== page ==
Between 1910 and 1914 the Post was abandoned and placed in charge of a caretaker. The buildings were temporarily used for housing 4000 Mexican during the Villa Uprising in 1914, and General John J. Pershing used Fort Wingate as a rest post during the Villa Uprising. Between 1915 and 1918 the Post was abandoned and placed in charge of a carteker. In 1918 the facility was taken over by the Ordnance Department for the storage of high explosive.
Fort Wingate contains sites rich in cultural heritage and historical significance. Over 200 Navajo ruins were discovered on the property, as well as several modern earth-covered dwellings called "hogans". The property served for centuries as a hunting and gathering area for the Zunis. Over 600 archeological sites were recorded by surveyors, including an additional 200 ruins traceable to the Anasazi, ancestors of the Zuni.
Efforts to clean up the property have focused on the removal of exploded and unexploded ordnance. Given the cultural and historical significance of Fort Wingate, the first step of the restoration process involved identifying the numerous cultural and historic resources affected by the cleanup and disposal of the property.
Corps Of Engineers (COE) project managers recognized early that efforts to identify sites of cultural and historical significance would face possible resistance from the Navajo and Zuni. For many members of the tribes, divulging locations of religious and other sacred areas diminishes the sites' sacred nature.
Archaeologists and ethnologists working with the COE had to convince the tribes that although the Army needed to find sacred sites, it did not want to know the type and nature of the sites. In addition, project scientists had to overcome a legacy of more than 100 years of mistrust. Mistrust, unfortunately, was created by researchers who repeatedly violated the trust of the Native Americans by divulging the location of sacred sites and the nature of religious ceremonies.
In the 1994 Environmental Impact Statement for the proposed Fort Wingate to White Sands Missile Range missile shots, the Navajo expressed concern that flying missiles might pierce the "dome of the spirit" which is the air space represented by visualizing a dome placed over the area enclosed by the four sacred Navajo mountains. Such an intrusion would disrupt the spiritual harmony of the lands within the four sacred mountains and perhaps effect the efficacy of ceremonies conducted within the reservation or at locations adjacent to the Navajo communities.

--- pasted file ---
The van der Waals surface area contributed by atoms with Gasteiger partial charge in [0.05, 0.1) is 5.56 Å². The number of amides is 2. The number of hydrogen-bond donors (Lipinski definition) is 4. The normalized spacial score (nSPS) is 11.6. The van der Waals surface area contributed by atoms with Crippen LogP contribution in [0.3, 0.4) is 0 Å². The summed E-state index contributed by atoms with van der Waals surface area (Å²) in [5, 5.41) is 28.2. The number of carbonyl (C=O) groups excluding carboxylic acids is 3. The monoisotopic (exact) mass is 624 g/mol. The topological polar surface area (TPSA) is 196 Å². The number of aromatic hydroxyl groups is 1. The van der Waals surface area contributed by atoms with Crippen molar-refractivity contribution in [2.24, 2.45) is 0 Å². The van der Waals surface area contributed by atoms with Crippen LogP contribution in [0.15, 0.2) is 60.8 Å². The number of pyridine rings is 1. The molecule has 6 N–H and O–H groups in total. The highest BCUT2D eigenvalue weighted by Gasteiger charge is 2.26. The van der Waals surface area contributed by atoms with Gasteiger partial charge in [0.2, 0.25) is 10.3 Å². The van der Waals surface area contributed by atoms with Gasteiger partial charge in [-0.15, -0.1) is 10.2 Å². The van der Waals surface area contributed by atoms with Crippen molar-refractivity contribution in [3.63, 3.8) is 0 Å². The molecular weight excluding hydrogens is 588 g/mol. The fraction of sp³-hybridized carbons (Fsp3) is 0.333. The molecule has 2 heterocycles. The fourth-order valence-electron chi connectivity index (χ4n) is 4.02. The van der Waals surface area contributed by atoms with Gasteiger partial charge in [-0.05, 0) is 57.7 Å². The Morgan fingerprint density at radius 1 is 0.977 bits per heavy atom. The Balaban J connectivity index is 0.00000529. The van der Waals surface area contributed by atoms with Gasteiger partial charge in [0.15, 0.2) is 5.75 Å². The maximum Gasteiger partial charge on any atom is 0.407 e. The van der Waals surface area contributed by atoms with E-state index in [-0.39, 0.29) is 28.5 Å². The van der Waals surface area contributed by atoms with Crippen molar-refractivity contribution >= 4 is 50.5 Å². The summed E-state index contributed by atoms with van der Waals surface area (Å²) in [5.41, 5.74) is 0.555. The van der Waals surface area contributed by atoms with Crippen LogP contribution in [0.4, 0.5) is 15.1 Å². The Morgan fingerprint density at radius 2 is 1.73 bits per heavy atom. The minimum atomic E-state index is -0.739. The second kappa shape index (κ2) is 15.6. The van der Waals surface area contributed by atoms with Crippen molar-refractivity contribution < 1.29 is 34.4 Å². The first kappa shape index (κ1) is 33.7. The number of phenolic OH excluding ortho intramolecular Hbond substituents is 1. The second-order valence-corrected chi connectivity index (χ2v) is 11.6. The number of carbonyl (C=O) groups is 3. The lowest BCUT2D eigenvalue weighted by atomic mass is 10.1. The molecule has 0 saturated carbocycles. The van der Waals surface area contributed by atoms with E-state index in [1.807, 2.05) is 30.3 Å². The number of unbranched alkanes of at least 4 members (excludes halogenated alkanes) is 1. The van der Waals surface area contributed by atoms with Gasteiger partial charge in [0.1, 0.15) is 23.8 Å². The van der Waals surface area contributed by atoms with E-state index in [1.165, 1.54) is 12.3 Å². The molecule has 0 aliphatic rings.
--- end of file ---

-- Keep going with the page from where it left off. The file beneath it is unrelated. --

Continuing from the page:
An outbreak of the hantavirus claimed Navajo lives in an area around the depot in 1994. George John, Navajo councilman from Red Mesa, AZ, was among the Navajos who questioned whether cleanup efforts at Fort Wingate resulted in the release of germ warfare agents previously stored at the base, an allegation denied by the Army.
When New Mexico Fish and Game scheduled a sport hunt to kill off buffalo in the state's herd in January 1996, Fort Wingate was the site of protests by Diné Citizens Against Ruining our Environment. New Mexico started the herd in 1966 to provide new hunting opportunities, but protests and lawsuits from American Indian tribes and animal activists prevented the hunts. New Mexico halted the buffalo shoot, and auctioned off the herd at about $1,000 a head. Moving the bison became a necessity when the federal government decided to transfer portions of closed Fort Wingate to the Navajo and Zuni Pueblo Indians. The tribes didn't want to take responsibility for the herd.
Flight tests of the Army Tactical Missile System [ATACMS] were conducted from Fort Wingate to White Sands Missile Range in 1998, sparking protests by tribes and environmentalists.
In 1991, the DOE considered New Mexico sites Fort Wingate and Los Alamos National Laboratory (LANL) as places to store store 20,000-plus plutonium cores - or pits - from dismantled nuclear weapons. The Fort Wingate storage plan was subsequently scrapped.
Located just off Interstate 40 approximately 15 miles east of Gallup, Fort Wingate is part of the Eastern Navajo Agency of the Navajo Nation. The land in and around Ft. Wingate is mostly privately held or owned by the US Government. The Bureau of Indian Affairs' run boarding school of Ft. Wingate provides room for the Ft. Wingate Clinic. The primary purpose of this clinic is to provide Dental care to the students of the schools and other Native American beneficiaries of the area. The building also houses the School Nurse Office.
The community of Gallup was founded as a railhead for the Atlantic and Pacific Railroad in 1881 and quickly became a trade center and supplier of coal to keep the railroad running. The community was named for railroad paymaster, David L. Gallup, who established an office in 1880. Gallup was a typical western town, including saloons, trade, and houses of the night. Nearby Fort Wingate held a contingent of federal soldiers that kept the peace on the frontier. Gallup grew commercially and soon became a trade center for Native Americans. The railroad selected Gallup as a Division Terminal in 1895 and for the next forty years coal mining and the railroad dominated the economy.